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Vol. XIII No.8 - Sunday April 20, 2014 - Saturday May 3, 2014


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Update by Saichon Paewsoongnern
 
 
 
Arts - Entertainment
 

A Midsummer Night’s Musical Delight

Teacher Narin plays Elgar’s Salut d’Amour accompanied by Ajaan Santi Saengthong

By Jai Pee
The Head of the Music School in Sirimangklanjan Soi 5, Ajaan Santi Saengthong arranged a concert to help some of his recent examinee successes gain confidence and entertain a good-sized audience at the end of March. This was a very good opportunity for ourselves the public, plus parents and relatives, to witness first-hand the prowess and skills of those much younger than us – and a very good, lively and interesting evening it proved to be. The range of music was quite incredible dating from Baroque composers such as Pachelbel and Bach through composers of the Classical period including Mozart and Dussek, the Romantic period in the form of Beethoven and Brahms and ending in the more modern period with Shostakovitch. The pieces performed included dances – minuets and waltzes – the opening of Mozart’s magical Serenade ‘Eine Kleine Nachtmusik’ and lyrical melodies by Elgar and Torrega for example. This was a golden opportunity for the young people to excel – which they did abundantly, at various levels of study and tackling some really challenging pieces on violin and piano. The ages ranged from 9 to 29 and beyond – since three teachers from the school including Ajaan Santi himself, presented short pieces to the delight of the audience. There was some nervousness and hesitation from the performers, all part of the learning process and the young people managed to overcome these problems with steady determination and control.
It is always with great pleasure and a great sense of awe and wonder to me that young people living in a very unique foreign country such as Thailand can understand and perform music written half-way across the world with such eloquence and at times, such passion – the great composer Richard Strauss who was born 150 years ago in Munich, Germany, once said that music was the noblest of all art forms that bridged the gap between people of all races and tongues and helped to establish a common understanding that might lead to peace – what we heard from our young performers and teachers last Sunday goes a long way to proving that point. The artists came from very different backgrounds and different schools but all showed confidence and dexterity achieved through hard work and solid practice. Congratulations go to the several performers - Sorn aged 15, Preme aged 18, Takato aged 9, Napat aged 15, Napatsorn aged 15, Nasha aged 13, and Maxime aged 12. Teachers Narin on the violin and Warika (Apple) on the piano gave us robust performances which were completed by the ‘boss’ himself, Ajaan Santi dazzling us with his interpretation of Chopin’s remarkable 1834 composition Fantasie-Impromptu. The musical section of the evening ended with a group ensemble performance of Pachelbel’s famous Canon arranged for piano and keyboards and a luscious sound it made too. The young people were then thrilled to be presented with gifts and certificates from Dr Bennett Lerner, international pianist and judge and former teacher in Chiang Mai. A strong vote of thanks should also go to the capacity audience for supporting our young people and for helping them to go some way to achieving the philosophy contained in the wonderful words of wisdom from Richard Strauss above.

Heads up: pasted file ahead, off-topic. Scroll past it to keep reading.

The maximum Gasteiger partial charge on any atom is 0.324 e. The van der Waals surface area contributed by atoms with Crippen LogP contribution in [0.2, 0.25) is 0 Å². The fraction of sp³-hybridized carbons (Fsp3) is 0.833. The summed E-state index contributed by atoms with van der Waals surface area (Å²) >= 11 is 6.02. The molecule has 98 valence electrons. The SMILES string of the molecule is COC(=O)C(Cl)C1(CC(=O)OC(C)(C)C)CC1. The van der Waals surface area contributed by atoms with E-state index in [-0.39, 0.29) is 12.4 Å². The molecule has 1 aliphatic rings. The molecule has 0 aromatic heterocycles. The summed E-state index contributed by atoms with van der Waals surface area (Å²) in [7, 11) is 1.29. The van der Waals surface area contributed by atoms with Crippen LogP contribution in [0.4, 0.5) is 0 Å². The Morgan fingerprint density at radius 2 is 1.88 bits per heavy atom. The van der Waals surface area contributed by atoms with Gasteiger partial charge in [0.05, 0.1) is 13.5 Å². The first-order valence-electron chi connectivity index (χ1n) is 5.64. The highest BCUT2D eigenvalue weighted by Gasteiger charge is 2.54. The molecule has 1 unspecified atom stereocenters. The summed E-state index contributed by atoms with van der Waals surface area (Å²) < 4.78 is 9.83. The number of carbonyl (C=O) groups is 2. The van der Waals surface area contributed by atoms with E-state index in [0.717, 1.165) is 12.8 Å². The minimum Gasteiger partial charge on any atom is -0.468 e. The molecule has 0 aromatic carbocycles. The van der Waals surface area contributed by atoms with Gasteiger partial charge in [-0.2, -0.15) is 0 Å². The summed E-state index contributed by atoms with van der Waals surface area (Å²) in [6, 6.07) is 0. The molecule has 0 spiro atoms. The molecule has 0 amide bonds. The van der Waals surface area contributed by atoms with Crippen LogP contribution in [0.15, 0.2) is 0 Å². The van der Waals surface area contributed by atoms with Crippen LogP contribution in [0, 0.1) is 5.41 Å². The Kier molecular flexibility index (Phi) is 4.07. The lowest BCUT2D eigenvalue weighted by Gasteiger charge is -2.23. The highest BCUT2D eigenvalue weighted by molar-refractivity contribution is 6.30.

Gente at Sangdee

Artist Nicolas Luna and one of his pieces at Sangdee Gallery.

By LiLi Tan
Mexican-American artist Nicolas Luna held his exhibition, titled Gente at Sangdee Gallery on Sirimangkalajarn Road Soi 5 on April 4, 2014. The title, which means people in Spanish, was given because Nic has always found people to be the most fascinating subjects to draw, finding that people exist and thrive because of a web of relationships. His figures are often intertwined because we our thanks to the hundreds of not thousands or millions of people who directly and indirectly help us to live and thrive.
Nic noted that his lines are not perfect because he does not want to present a false idea that any person is perfect, he added that it is the imperfections that make people interesting. He also said, “The shaky lines are due in part to my inexperience and as I grow more skilled they will also improve, but this must happen with time, I do not wish to belabor upon my images now just to project something that I am not yet. Or perhaps, may never be. I prefer to spend that time improving my skills by making more drawings.”
Nic is a four year resident of Chiang Mai, heading the Art Department at Varee International Program.


HEADLINES [click on headline to view story]:

A Midsummer Night’s Musical Delight

Gente at Sangdee

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